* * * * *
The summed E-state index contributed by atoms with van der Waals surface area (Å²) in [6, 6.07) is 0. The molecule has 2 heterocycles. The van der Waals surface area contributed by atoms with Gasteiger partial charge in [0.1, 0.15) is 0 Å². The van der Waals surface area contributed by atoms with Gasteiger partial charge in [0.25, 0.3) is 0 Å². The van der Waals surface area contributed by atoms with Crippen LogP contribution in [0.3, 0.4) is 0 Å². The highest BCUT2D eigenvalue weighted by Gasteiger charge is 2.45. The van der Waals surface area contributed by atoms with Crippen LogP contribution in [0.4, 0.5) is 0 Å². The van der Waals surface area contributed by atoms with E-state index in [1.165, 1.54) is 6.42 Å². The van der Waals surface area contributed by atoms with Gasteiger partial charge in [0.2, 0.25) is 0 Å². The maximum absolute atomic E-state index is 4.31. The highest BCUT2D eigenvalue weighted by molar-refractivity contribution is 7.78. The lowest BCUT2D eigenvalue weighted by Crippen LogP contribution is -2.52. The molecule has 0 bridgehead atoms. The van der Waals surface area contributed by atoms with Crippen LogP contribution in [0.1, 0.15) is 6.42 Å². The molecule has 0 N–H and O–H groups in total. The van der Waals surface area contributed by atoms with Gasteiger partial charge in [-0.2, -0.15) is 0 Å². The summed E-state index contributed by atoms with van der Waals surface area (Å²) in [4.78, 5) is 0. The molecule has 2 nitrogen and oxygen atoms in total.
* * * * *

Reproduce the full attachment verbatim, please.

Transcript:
The summed E-state index contributed by atoms with van der Waals surface area (Å²) in [6, 6.07) is 0. The molecule has 2 heterocycles. The van der Waals surface area contributed by atoms with Gasteiger partial charge in [0.1, 0.15) is 0 Å². The van der Waals surface area contributed by atoms with Gasteiger partial charge in [0.25, 0.3) is 0 Å². The van der Waals surface area contributed by atoms with Crippen LogP contribution in [0.3, 0.4) is 0 Å². The highest BCUT2D eigenvalue weighted by Gasteiger charge is 2.45. The van der Waals surface area contributed by atoms with Crippen LogP contribution in [0.4, 0.5) is 0 Å². The van der Waals surface area contributed by atoms with E-state index in [1.165, 1.54) is 6.42 Å². The van der Waals surface area contributed by atoms with Gasteiger partial charge in [0.2, 0.25) is 0 Å². The maximum absolute atomic E-state index is 4.31. The highest BCUT2D eigenvalue weighted by molar-refractivity contribution is 7.78. The lowest BCUT2D eigenvalue weighted by Crippen LogP contribution is -2.52. The molecule has 0 bridgehead atoms. The van der Waals surface area contributed by atoms with Crippen LogP contribution in [0.1, 0.15) is 6.42 Å². The molecule has 0 N–H and O–H groups in total. The van der Waals surface area contributed by atoms with Gasteiger partial charge in [-0.2, -0.15) is 0 Å². The summed E-state index contributed by atoms with van der Waals surface area (Å²) in [4.78, 5) is 0. The molecule has 2 nitrogen and oxygen atoms in total.